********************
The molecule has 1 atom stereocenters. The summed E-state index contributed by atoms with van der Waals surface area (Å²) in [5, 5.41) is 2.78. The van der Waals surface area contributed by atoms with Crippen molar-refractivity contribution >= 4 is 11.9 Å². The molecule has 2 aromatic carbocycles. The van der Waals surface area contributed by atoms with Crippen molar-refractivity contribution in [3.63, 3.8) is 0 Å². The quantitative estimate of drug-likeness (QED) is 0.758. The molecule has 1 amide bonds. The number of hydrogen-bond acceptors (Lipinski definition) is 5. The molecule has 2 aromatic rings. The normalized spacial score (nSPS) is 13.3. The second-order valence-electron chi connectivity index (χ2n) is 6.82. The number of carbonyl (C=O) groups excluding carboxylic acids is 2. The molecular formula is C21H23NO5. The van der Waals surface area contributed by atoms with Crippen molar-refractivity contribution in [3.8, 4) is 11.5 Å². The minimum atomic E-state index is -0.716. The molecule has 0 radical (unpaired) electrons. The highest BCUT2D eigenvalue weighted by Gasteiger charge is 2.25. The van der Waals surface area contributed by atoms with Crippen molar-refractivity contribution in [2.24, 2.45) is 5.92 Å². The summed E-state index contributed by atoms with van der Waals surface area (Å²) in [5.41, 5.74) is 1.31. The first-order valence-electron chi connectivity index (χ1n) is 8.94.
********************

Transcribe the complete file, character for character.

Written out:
The molecule has 1 atom stereocenters. The summed E-state index contributed by atoms with van der Waals surface area (Å²) in [5, 5.41) is 2.78. The van der Waals surface area contributed by atoms with Crippen molar-refractivity contribution >= 4 is 11.9 Å². The molecule has 2 aromatic carbocycles. The van der Waals surface area contributed by atoms with Crippen molar-refractivity contribution in [3.63, 3.8) is 0 Å². The quantitative estimate of drug-likeness (QED) is 0.758. The molecule has 1 amide bonds. The number of hydrogen-bond acceptors (Lipinski definition) is 5. The molecule has 2 aromatic rings. The normalized spacial score (nSPS) is 13.3. The second-order valence-electron chi connectivity index (χ2n) is 6.82. The number of carbonyl (C=O) groups excluding carboxylic acids is 2. The molecular formula is C21H23NO5. The van der Waals surface area contributed by atoms with Crippen molar-refractivity contribution in [3.8, 4) is 11.5 Å². The minimum atomic E-state index is -0.716. The molecule has 0 radical (unpaired) electrons. The highest BCUT2D eigenvalue weighted by Gasteiger charge is 2.25. The van der Waals surface area contributed by atoms with Crippen molar-refractivity contribution in [2.24, 2.45) is 5.92 Å². The summed E-state index contributed by atoms with van der Waals surface area (Å²) in [5.41, 5.74) is 1.31. The first-order valence-electron chi connectivity index (χ1n) is 8.94.